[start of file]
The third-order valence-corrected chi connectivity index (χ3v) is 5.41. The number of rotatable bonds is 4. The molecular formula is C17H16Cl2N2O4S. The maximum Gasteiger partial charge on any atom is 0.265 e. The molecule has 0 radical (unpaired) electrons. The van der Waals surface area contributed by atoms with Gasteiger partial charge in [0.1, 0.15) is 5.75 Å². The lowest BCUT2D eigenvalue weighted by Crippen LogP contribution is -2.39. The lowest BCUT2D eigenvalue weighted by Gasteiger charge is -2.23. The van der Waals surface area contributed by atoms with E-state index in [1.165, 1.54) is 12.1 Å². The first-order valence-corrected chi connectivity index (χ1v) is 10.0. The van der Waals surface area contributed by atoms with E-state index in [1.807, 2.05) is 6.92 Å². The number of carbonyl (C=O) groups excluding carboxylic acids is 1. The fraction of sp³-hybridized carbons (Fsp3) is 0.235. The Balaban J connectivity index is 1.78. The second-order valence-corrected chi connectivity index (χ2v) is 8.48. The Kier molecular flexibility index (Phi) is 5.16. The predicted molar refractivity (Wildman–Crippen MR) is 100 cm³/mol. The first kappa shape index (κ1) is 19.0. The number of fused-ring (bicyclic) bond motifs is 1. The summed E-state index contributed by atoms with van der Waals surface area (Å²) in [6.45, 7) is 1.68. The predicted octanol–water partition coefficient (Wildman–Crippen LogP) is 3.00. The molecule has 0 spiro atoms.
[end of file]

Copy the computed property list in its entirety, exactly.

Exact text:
The third-order valence-corrected chi connectivity index (χ3v) is 5.41. The number of rotatable bonds is 4. The molecular formula is C17H16Cl2N2O4S. The maximum Gasteiger partial charge on any atom is 0.265 e. The molecule has 0 radical (unpaired) electrons. The van der Waals surface area contributed by atoms with Gasteiger partial charge in [0.1, 0.15) is 5.75 Å². The lowest BCUT2D eigenvalue weighted by Crippen LogP contribution is -2.39. The lowest BCUT2D eigenvalue weighted by Gasteiger charge is -2.23. The van der Waals surface area contributed by atoms with E-state index in [1.165, 1.54) is 12.1 Å². The first-order valence-corrected chi connectivity index (χ1v) is 10.0. The van der Waals surface area contributed by atoms with E-state index in [1.807, 2.05) is 6.92 Å². The number of carbonyl (C=O) groups excluding carboxylic acids is 1. The fraction of sp³-hybridized carbons (Fsp3) is 0.235. The Balaban J connectivity index is 1.78. The second-order valence-corrected chi connectivity index (χ2v) is 8.48. The Kier molecular flexibility index (Phi) is 5.16. The predicted molar refractivity (Wildman–Crippen MR) is 100 cm³/mol. The first kappa shape index (κ1) is 19.0. The number of fused-ring (bicyclic) bond motifs is 1. The summed E-state index contributed by atoms with van der Waals surface area (Å²) in [6.45, 7) is 1.68. The predicted octanol–water partition coefficient (Wildman–Crippen LogP) is 3.00. The molecule has 0 spiro atoms.